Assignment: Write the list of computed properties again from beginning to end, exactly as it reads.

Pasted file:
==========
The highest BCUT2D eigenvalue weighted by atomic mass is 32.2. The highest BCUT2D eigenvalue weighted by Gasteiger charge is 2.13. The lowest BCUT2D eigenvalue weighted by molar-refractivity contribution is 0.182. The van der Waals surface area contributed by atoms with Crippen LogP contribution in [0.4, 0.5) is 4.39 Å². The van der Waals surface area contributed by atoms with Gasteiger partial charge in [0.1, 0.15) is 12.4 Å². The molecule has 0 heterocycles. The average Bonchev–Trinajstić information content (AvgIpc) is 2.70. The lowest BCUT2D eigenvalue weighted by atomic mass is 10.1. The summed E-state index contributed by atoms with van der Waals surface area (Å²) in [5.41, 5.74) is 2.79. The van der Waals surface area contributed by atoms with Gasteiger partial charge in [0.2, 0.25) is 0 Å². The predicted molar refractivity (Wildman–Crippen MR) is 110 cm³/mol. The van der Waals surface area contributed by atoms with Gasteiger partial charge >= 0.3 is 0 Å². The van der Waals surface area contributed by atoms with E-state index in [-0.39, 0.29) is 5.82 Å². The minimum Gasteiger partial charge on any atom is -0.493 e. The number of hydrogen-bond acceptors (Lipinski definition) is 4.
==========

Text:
The highest BCUT2D eigenvalue weighted by atomic mass is 32.2. The highest BCUT2D eigenvalue weighted by Gasteiger charge is 2.13. The lowest BCUT2D eigenvalue weighted by molar-refractivity contribution is 0.182. The van der Waals surface area contributed by atoms with Crippen LogP contribution in [0.4, 0.5) is 4.39 Å². The van der Waals surface area contributed by atoms with Gasteiger partial charge in [0.1, 0.15) is 12.4 Å². The molecule has 0 heterocycles. The average Bonchev–Trinajstić information content (AvgIpc) is 2.70. The lowest BCUT2D eigenvalue weighted by atomic mass is 10.1. The summed E-state index contributed by atoms with van der Waals surface area (Å²) in [5.41, 5.74) is 2.79. The van der Waals surface area contributed by atoms with Gasteiger partial charge in [0.2, 0.25) is 0 Å². The predicted molar refractivity (Wildman–Crippen MR) is 110 cm³/mol. The van der Waals surface area contributed by atoms with Gasteiger partial charge >= 0.3 is 0 Å². The van der Waals surface area contributed by atoms with E-state index in [-0.39, 0.29) is 5.82 Å². The minimum Gasteiger partial charge on any atom is -0.493 e. The number of hydrogen-bond acceptors (Lipinski definition) is 4.